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October 19, 2007

Horry fish-tagging event tags more than 200 fish

A pier fish-tagging event was hosted in Horry County recently as part of an ongoing Cooperative Research effort spearheaded by the S.C. Department of Natural Resources.
           
The tagging event took place along the Apache Oceanfront Pier and Springmaid Beach Pier in Myrtle Beach. More than 140 anglers signed up to compete in the catching and releasing of a select speciesErnie Muhammad - DNR of fish, including spot, croaker, whiting, weakfish, flounder, pompano and red drum. The fish caught by participating anglers were measured, and tagged by S.C. Department of Natural Resources’ (DNR) staff and released back into the water. More than 200 fish were tagged during the pier event on Saturday, and DNR coordinators hope this will be the first of many pier-fishing events that partners with the recreational community to garner more information about these important species.
           
"As part of this project’s goal to learn more about population dynamics, migration behaviors and spawning locations, DNR is hopeful that the cooperative work with recreational anglers will provide information about these species of fish," said Jason Powers, coordinator of DNR’s Cooperative Research Program. Many of these fish are in the Sciaenid species, which are abundant along the East Coast and a part of a fishery in which those caught are historically retained for consumption. Although some studies have been conducted on these species of fish, to date they have been relatively small in scale and inconclusive. The pier-tagging event can help improve DNR’s knowledge and scientific understanding about these popular fish.
           
"The tagging event would not have been possible without assistance and interest from recreational anglers and the participating piers,” Powers said. "We were also grateful for this opportunity to host the fish tagging event because it allowed us to connect with the angling public in a fun and educational way." Anglers competed to earn prize money for each fish caught, tagged and released, which was good towards purchases at each respective pier’s bait and tackle shop. In addition, the top five participants that tagged the most fish will receive gift cards to local sporting goods retailers.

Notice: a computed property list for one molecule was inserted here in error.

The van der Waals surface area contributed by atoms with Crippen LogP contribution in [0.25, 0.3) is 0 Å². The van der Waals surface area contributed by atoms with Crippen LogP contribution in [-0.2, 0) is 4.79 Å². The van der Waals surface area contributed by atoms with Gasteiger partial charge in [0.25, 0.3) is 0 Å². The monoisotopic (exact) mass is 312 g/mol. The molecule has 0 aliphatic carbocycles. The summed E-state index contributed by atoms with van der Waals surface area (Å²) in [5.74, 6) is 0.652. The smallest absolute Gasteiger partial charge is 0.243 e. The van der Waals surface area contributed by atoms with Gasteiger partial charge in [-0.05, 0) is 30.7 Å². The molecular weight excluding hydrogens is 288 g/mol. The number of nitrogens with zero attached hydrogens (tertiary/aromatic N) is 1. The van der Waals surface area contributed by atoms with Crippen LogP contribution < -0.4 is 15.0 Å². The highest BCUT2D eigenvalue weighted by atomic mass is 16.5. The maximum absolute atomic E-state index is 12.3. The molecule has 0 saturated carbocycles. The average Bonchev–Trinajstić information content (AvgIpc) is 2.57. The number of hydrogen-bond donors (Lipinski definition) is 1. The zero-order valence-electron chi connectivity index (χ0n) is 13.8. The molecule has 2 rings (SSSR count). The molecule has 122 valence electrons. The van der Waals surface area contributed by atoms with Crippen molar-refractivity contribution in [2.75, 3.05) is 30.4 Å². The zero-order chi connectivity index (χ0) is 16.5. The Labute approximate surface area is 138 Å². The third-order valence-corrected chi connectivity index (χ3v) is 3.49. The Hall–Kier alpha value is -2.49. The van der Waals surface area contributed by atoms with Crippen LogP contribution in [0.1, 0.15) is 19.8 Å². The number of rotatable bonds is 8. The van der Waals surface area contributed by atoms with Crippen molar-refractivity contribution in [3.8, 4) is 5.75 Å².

The top taggers at Springmaid Beach Pier were: First place with 20 fish, Tracy McClain;
Second place with 17 fish, Justin Crenshaw; and a three-way tie for Third place with 11 fish, Mikayla McGriff, Theresa Martin and Bud Mark. The top taggers at Apache Oceanfront Pier were: First place with 10 fish, Richard Lawrence; a two-way tie for Second with nine fish, Calvin Smith and Steve Miller; and a two-way tie for Third place with seven fish were Cheryl-Christy McCormick and Loyd Floyd.
           
Anglers are reminded if a tagged fish is caught, to record the tag number, species, total length of fish, date and location of the recapture, and report the information to the DNR. If an angler plans to re-release the fish, they are reminded to leave the tag in place. Information that otherwise would not be obtained by biologists alone is reported to the DNR by cooperating anglers through the tagging number hotline. Anglers can call toll free 1-888-TAGS-4SC (1-888-824-7472) to report a tagged fish. Information may also be mailed to DNR, Marine Game Fish Tagging Program, PO Box 12559, Charleston, SC, 29422-2559.

DNR’s Cooperative Research Program receives funding from National Marine Fisheries Service, and is granted funds to be distributed to partnering commercial and recreational fishermen. The programs allow scientists and fishermen to bring valuable tools and experience to the objectives of a research project. Working together, fishermen and scientists can improve understanding of the complex interactions between fishery resources and fishing practices.            

DNR protects and manages South Carolina’s natural resources by making wise and balanced decisions for the benefit of the state’s natural resources and its people.


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